Sunday, June 11, 2006

From Abbey Road Studio 2 to Sixteen Ton, Music City USA

On Friday night, I attended a launch party at Sixteen Ton Studios in Nashville, Tennessee--an event for host Robert Reynolds to display his large collection of vintage concert posters, ranging from Hank Williams, Sr. all the way to his own bands the Mavericks and Swag. Most impressive were Patsy Cline's boots, Hank Williams' razor, Buddy Holly's guitar strings, and a mock-up for a Skeeter Davis promo poster. I met many talented artists and friendly people who made me, as I am a Music City outsider, feel quite welcome.

I toured the studio, and marvelled at the impressive gear--from the 1969 Mellotron (with the same tapes as the one John owned) to the Hofner Club 40 (just like John's old guitar that Paul would sometimes play), Hammond organ, and most impressive of all--the console. The console took three years to build, and it was built to replicate what was used by Brian Wilson when he recorded Pet Sounds. Although the console employs modern technology, all the knobs are vintage, and it is a tube/transistor hybrid. Some of the faders on the console were actually from Abbey Road Studios at the time when The Beatles recorded there! I was ecstatic to be that close to something The Beatles, George Martin, Geoff Emerick, Norman Smith, and others had used to perfect that magic created by the greatest band in history. It was a beautiful moment. The pictures above are of Paul at the Abbey Road console with the faders prominently featured, and a picture of the console at Sixteen Ton Studios. If you would like more information about the studio, please visit their MySpace page: Sixteen Ton Studios

I met two very unique singer/songwriters at the party whose music I thoroughly enjoyed. Please check out their MySpace pages to hear a sampling of their work and read more about them.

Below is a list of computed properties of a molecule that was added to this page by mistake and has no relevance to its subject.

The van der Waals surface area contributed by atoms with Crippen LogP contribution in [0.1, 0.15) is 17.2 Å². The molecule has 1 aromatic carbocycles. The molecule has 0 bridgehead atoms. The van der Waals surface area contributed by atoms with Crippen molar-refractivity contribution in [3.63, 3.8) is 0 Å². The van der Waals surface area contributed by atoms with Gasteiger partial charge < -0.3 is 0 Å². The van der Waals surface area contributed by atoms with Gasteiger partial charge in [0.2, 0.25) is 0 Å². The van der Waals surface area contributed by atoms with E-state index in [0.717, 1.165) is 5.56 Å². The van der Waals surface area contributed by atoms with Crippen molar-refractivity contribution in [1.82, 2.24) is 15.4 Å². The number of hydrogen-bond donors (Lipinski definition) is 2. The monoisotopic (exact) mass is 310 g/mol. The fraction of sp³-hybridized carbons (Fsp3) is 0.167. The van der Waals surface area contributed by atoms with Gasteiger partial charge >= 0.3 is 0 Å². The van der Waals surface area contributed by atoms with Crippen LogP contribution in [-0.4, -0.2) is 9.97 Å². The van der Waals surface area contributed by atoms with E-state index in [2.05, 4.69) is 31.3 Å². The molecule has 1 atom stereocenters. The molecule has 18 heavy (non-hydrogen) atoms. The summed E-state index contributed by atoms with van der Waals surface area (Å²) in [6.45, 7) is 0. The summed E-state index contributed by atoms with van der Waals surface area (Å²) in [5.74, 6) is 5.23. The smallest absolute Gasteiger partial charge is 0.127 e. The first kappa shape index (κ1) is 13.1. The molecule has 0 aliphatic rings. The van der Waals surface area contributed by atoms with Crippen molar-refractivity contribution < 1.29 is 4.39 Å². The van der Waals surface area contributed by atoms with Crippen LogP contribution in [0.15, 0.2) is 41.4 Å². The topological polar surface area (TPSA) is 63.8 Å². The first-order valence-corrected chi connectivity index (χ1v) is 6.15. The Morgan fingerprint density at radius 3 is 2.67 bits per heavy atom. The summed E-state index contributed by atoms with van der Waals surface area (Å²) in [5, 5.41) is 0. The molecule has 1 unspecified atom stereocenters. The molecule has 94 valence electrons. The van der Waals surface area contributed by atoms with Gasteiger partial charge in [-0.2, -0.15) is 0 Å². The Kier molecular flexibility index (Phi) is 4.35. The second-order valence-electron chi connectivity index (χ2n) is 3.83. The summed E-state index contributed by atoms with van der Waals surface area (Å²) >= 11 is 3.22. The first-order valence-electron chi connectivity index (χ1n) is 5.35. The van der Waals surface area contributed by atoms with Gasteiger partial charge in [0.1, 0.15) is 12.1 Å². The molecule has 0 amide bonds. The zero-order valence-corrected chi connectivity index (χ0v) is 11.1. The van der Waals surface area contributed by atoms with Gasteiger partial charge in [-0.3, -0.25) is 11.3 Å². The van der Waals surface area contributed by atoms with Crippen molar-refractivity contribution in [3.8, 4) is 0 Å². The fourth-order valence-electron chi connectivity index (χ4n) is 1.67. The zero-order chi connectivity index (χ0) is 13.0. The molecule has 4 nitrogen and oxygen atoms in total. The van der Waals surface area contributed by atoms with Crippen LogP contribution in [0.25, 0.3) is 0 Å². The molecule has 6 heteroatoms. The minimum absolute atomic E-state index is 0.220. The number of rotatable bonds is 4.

James Moore : What a voice! Very sensitive--a storyteller, yet introspective. He has a sound like a Ben Folds or Jeff Tweedy at times. Amazing lyrics and stellar instrumentation. His recordings are home demos that sound like they were cut in a professional studio. A very humble guy, too.

Jerry Walker : What if Morrissey and Johnny Marr had been born and raised in Georgia instead of Manchester? Well, the Smiths would have sounded like this guy. So much variety of styles and subject matter within his songs. Very personal writing and gut-wrenching vocals. He's a man of passion and talent.

I also heard at least three songs that should reach number one on the country charts because they captured the essence of what true, quality country music should be. Robert Reynolds has written a new song about George Jones that's quintessential boot-scooting fun. (And for Swag fans--keep your fingers crossed for a new album in the future...I can say no more.)

I admire these hard-working musicians and songwriters who believe in what they're doing and retain authenticity and integrity through it all. Driving past Chet Atkins Drive and the massive guitar sculpture on display, I smiled as I thought of George Harrison and his love of our hillbilly music.

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